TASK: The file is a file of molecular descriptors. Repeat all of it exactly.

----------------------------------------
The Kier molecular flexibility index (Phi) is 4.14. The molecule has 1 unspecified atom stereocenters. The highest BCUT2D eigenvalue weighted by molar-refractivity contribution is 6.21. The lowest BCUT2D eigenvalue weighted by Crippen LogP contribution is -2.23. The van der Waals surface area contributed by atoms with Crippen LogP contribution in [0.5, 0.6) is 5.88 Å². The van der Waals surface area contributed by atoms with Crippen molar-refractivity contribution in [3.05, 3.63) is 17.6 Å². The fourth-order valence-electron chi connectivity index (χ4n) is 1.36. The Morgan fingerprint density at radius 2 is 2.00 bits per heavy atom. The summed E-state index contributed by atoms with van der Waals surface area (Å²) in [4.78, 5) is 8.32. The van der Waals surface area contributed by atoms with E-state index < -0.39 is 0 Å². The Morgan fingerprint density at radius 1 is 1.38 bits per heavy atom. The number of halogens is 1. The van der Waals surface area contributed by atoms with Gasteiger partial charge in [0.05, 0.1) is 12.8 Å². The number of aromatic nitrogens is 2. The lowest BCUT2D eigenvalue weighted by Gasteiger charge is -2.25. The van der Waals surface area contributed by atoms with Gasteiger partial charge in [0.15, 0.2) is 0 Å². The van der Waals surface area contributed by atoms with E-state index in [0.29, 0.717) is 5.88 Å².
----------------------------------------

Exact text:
The Kier molecular flexibility index (Phi) is 4.14. The molecule has 1 unspecified atom stereocenters. The highest BCUT2D eigenvalue weighted by molar-refractivity contribution is 6.21. The lowest BCUT2D eigenvalue weighted by Crippen LogP contribution is -2.23. The van der Waals surface area contributed by atoms with Crippen LogP contribution in [0.5, 0.6) is 5.88 Å². The van der Waals surface area contributed by atoms with Crippen molar-refractivity contribution in [3.05, 3.63) is 17.6 Å². The fourth-order valence-electron chi connectivity index (χ4n) is 1.36. The Morgan fingerprint density at radius 2 is 2.00 bits per heavy atom. The summed E-state index contributed by atoms with van der Waals surface area (Å²) in [4.78, 5) is 8.32. The van der Waals surface area contributed by atoms with E-state index < -0.39 is 0 Å². The Morgan fingerprint density at radius 1 is 1.38 bits per heavy atom. The number of halogens is 1. The van der Waals surface area contributed by atoms with Gasteiger partial charge in [0.05, 0.1) is 12.8 Å². The number of aromatic nitrogens is 2. The lowest BCUT2D eigenvalue weighted by Gasteiger charge is -2.25. The van der Waals surface area contributed by atoms with Gasteiger partial charge in [0.15, 0.2) is 0 Å². The van der Waals surface area contributed by atoms with E-state index in [0.29, 0.717) is 5.88 Å².